Dirk M Elston, MD is a member of the following medical societies: American Academy of Dermatology

Disclosure: Nothing to disclose.

Additional Contributors

Franklin Flowers, MD Department of Dermatology, Professor Emeritus Affiliate Associate Professor of Pathology, University of Florida College of Medicine

Franklin Flowers, MD is a member of the following medical societies: American College of Mohs Surgery

Disclosure: Nothing to disclose.

Acknowledgements

The authors and editors of Medscape Reference gratefully acknowledge the contributions of previous author, Laura Russell, MD, to the development and writing of this article.

References
  1. Siegel DH, Ashton GH, Penagos HG, Lee JV, Feiler HS, Wilhelmsen KC, et al. Loss of kindlin-1, a human homolog of the Caenorhabditis elegans actin-extracellular-matrix linker protein UNC-112, causes Kindler syndrome. Am J Hum Genet. 2003 Jul. 73(1):174-87. [Medline].

  2. Ashton GH, McLean WH, South AP, Oyama N, Smith FJ, Al-Suwaid R, et al. Recurrent mutations in kindlin-1, a novel keratinocyte focal contact protein, in the autosomal recessive skin fragility and photosensitivity disorder, Kindler syndrome. J Invest Dermatol. 2004 Jan. 122(1):78-83. [Medline].

  3. Lai-Cheong JE, Ussar S, Arita K, Hart IR, McGrath JA. Colocalization of kindlin-1, kindlin-2, and migfilin at keratinocyte focal adhesion and relevance to the pathophysiology of Kindler syndrome. J Invest Dermatol. 2008 Sep. 128(9):2156-65. [Medline].

  4. Penagos H, Jaen M, Sancho MT, Saborio MR, Fallas VG, Siegel DH, et al. Kindler syndrome in native Americans from Panama: report of 26 cases. Arch Dermatol. 2004 Aug. 140(8):939-44. [Medline].

  5. Wiebe CB, Penagos H, Luong N, Slots J, Epstein E Jr, Siegel D, et al. Clinical and microbiologic study of periodontitis associated with Kindler syndrome. J Periodontol. 2003 Jan. 74(1):25-31. [Medline].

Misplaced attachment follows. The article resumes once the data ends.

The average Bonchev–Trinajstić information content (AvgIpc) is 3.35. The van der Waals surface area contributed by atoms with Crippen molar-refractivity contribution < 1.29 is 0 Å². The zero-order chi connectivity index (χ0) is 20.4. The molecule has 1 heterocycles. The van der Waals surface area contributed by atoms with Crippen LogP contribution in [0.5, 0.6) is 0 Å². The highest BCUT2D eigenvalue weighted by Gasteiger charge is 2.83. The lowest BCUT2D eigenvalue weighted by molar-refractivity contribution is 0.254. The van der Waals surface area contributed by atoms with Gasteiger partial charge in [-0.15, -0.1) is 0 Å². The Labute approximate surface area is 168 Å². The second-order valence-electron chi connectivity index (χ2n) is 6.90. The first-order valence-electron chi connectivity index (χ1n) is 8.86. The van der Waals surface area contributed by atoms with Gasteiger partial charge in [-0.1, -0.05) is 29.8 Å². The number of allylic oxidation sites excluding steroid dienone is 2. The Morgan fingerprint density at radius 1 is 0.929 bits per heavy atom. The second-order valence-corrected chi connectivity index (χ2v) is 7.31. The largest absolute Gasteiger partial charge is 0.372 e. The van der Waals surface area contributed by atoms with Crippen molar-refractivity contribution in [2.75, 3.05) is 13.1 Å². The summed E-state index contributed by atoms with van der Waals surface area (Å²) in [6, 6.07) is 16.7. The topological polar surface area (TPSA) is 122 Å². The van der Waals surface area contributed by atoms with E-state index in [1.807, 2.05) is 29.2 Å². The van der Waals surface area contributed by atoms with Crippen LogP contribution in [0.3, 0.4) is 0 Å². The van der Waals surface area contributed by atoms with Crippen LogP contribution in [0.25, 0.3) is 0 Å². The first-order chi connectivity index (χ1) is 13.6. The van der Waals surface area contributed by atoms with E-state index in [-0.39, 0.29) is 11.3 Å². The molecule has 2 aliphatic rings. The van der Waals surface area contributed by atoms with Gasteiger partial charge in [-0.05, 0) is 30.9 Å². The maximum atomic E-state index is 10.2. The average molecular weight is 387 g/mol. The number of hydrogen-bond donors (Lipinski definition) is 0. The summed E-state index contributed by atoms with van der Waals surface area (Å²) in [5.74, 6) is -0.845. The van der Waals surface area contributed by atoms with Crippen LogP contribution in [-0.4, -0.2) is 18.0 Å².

6. Shimizu H, Sato M, Ban M, Kitajima Y, Ishizaki S, Harada T, et al. Immunohistochemical, ultrastructural, and molecular features of Kindler syndrome distinguish it from dystrophic epidermolysis bullosa. Arch Dermatol. 1997 Sep. 133(9):1111-7. [Medline].

  7. Burch JM, Fassihi H, Jones CA, Mengshol SC, Fitzpatrick JE, McGrath JA. Kindler syndrome: a new mutation and new diagnostic possibilities. Arch Dermatol. 2006 May. 142(5):620-4. [Medline].

  8. Ashton GH. Kindler syndrome. Clin Exp Dermatol. 2004 Mar. 29(2):116-21. [Medline].

  9. D'Souza MA, Kimble RM, McMillan JR. Kindler syndrome pathogenesis and fermitin family homologue 1 (kindlin-1) function. Dermatol Clin. 2010 Jan. 28(1):115-8. [Medline].

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Images show the progression of lesions. A and B: At birth, acral blisters and erosions are present. C and D: At age 5 years, atrophy and reticulated erythema with dyschromic patches are noted. E and F: At age 7 years, progressive poikilodermatous changes with reticulated erythema and telangiectasia occur. G and H: At age 10 and 15 years, poikiloderma with telangiectasia and depigmentation are observed. Excoriations are due to pruritus. Reprinted from Yasukawa K, Sato-Matsumura KC, McMillan J, et al: Exclusion of COL7A1 mutation in Kindler syndrome. J Am Acad Dermatol 2002 Mar; 46(3): 447-50. Courtesy of the American Academy of Dermatology.